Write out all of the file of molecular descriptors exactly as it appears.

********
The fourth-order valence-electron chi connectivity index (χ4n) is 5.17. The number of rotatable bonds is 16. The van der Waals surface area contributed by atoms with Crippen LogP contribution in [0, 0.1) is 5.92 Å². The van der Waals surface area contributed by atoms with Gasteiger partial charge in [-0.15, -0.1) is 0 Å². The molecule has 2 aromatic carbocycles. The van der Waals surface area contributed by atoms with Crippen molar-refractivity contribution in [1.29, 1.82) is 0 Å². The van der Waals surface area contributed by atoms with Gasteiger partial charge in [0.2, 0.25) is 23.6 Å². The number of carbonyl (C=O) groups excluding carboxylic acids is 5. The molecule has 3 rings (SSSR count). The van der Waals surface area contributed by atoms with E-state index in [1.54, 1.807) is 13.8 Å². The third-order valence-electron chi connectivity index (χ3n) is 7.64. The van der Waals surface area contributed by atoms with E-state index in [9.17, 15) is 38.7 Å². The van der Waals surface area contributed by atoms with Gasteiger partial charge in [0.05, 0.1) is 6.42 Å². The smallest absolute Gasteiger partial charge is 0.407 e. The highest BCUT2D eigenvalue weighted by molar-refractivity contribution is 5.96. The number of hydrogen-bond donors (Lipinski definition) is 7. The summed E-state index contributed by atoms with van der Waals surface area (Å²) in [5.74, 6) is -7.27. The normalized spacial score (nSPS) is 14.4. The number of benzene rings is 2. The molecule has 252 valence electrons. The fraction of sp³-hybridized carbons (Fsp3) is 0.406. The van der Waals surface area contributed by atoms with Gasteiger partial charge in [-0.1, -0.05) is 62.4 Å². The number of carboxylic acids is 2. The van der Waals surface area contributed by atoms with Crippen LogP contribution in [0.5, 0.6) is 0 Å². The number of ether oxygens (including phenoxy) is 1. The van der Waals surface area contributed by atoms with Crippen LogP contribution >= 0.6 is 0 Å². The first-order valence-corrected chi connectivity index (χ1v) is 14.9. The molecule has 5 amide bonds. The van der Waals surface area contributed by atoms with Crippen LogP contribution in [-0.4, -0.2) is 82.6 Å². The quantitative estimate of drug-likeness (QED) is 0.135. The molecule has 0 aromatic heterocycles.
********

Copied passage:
The fourth-order valence-electron chi connectivity index (χ4n) is 5.17. The number of rotatable bonds is 16. The van der Waals surface area contributed by atoms with Crippen LogP contribution in [0, 0.1) is 5.92 Å². The van der Waals surface area contributed by atoms with Gasteiger partial charge in [-0.15, -0.1) is 0 Å². The molecule has 2 aromatic carbocycles. The van der Waals surface area contributed by atoms with Crippen molar-refractivity contribution in [1.29, 1.82) is 0 Å². The van der Waals surface area contributed by atoms with Gasteiger partial charge in [0.2, 0.25) is 23.6 Å². The number of carbonyl (C=O) groups excluding carboxylic acids is 5. The molecule has 3 rings (SSSR count). The van der Waals surface area contributed by atoms with E-state index in [1.54, 1.807) is 13.8 Å². The third-order valence-electron chi connectivity index (χ3n) is 7.64. The van der Waals surface area contributed by atoms with E-state index in [9.17, 15) is 38.7 Å². The van der Waals surface area contributed by atoms with Gasteiger partial charge in [0.05, 0.1) is 6.42 Å². The smallest absolute Gasteiger partial charge is 0.407 e. The highest BCUT2D eigenvalue weighted by molar-refractivity contribution is 5.96. The number of hydrogen-bond donors (Lipinski definition) is 7. The summed E-state index contributed by atoms with van der Waals surface area (Å²) in [5.74, 6) is -7.27. The normalized spacial score (nSPS) is 14.4. The number of benzene rings is 2. The molecule has 252 valence electrons. The fraction of sp³-hybridized carbons (Fsp3) is 0.406. The van der Waals surface area contributed by atoms with Gasteiger partial charge in [-0.1, -0.05) is 62.4 Å². The number of carboxylic acids is 2. The van der Waals surface area contributed by atoms with Crippen LogP contribution in [0.5, 0.6) is 0 Å². The number of ether oxygens (including phenoxy) is 1. The van der Waals surface area contributed by atoms with Crippen LogP contribution >= 0.6 is 0 Å². The first-order valence-corrected chi connectivity index (χ1v) is 14.9. The molecule has 5 amide bonds. The van der Waals surface area contributed by atoms with Crippen LogP contribution in [-0.4, -0.2) is 82.6 Å². The quantitative estimate of drug-likeness (QED) is 0.135. The molecule has 0 aromatic heterocycles.